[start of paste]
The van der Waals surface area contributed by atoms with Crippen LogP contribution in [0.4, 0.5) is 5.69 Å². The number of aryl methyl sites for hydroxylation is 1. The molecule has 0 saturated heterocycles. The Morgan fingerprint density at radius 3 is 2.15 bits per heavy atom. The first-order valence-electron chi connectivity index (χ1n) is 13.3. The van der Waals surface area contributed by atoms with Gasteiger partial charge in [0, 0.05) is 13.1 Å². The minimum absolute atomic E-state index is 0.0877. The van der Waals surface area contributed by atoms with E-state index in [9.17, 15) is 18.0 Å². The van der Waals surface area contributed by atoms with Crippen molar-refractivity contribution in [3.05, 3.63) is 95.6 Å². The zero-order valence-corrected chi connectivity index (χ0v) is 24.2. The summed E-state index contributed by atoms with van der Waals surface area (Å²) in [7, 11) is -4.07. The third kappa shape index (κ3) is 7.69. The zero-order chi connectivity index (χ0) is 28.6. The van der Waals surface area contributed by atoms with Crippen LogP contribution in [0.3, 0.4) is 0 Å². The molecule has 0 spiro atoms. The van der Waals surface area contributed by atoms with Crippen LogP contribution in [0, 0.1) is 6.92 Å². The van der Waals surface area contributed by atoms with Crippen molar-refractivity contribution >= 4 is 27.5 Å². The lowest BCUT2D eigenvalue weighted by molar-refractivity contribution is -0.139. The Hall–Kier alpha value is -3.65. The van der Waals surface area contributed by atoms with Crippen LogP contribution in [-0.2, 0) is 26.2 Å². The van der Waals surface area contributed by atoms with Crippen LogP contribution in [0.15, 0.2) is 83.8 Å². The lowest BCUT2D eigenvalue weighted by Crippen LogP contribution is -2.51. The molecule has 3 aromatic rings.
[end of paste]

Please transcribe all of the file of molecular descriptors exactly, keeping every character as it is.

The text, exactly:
The van der Waals surface area contributed by atoms with Crippen LogP contribution in [0.4, 0.5) is 5.69 Å². The number of aryl methyl sites for hydroxylation is 1. The molecule has 0 saturated heterocycles. The Morgan fingerprint density at radius 3 is 2.15 bits per heavy atom. The first-order valence-electron chi connectivity index (χ1n) is 13.3. The van der Waals surface area contributed by atoms with Gasteiger partial charge in [0, 0.05) is 13.1 Å². The minimum absolute atomic E-state index is 0.0877. The van der Waals surface area contributed by atoms with E-state index in [9.17, 15) is 18.0 Å². The van der Waals surface area contributed by atoms with Crippen molar-refractivity contribution in [3.05, 3.63) is 95.6 Å². The zero-order valence-corrected chi connectivity index (χ0v) is 24.2. The summed E-state index contributed by atoms with van der Waals surface area (Å²) in [7, 11) is -4.07. The third kappa shape index (κ3) is 7.69. The zero-order chi connectivity index (χ0) is 28.6. The van der Waals surface area contributed by atoms with Crippen LogP contribution in [0.3, 0.4) is 0 Å². The molecule has 0 spiro atoms. The van der Waals surface area contributed by atoms with Crippen LogP contribution in [0, 0.1) is 6.92 Å². The van der Waals surface area contributed by atoms with Crippen molar-refractivity contribution >= 4 is 27.5 Å². The lowest BCUT2D eigenvalue weighted by molar-refractivity contribution is -0.139. The Hall–Kier alpha value is -3.65. The van der Waals surface area contributed by atoms with Crippen LogP contribution in [-0.2, 0) is 26.2 Å². The van der Waals surface area contributed by atoms with Crippen LogP contribution in [0.15, 0.2) is 83.8 Å². The lowest BCUT2D eigenvalue weighted by Crippen LogP contribution is -2.51. The molecule has 3 aromatic rings.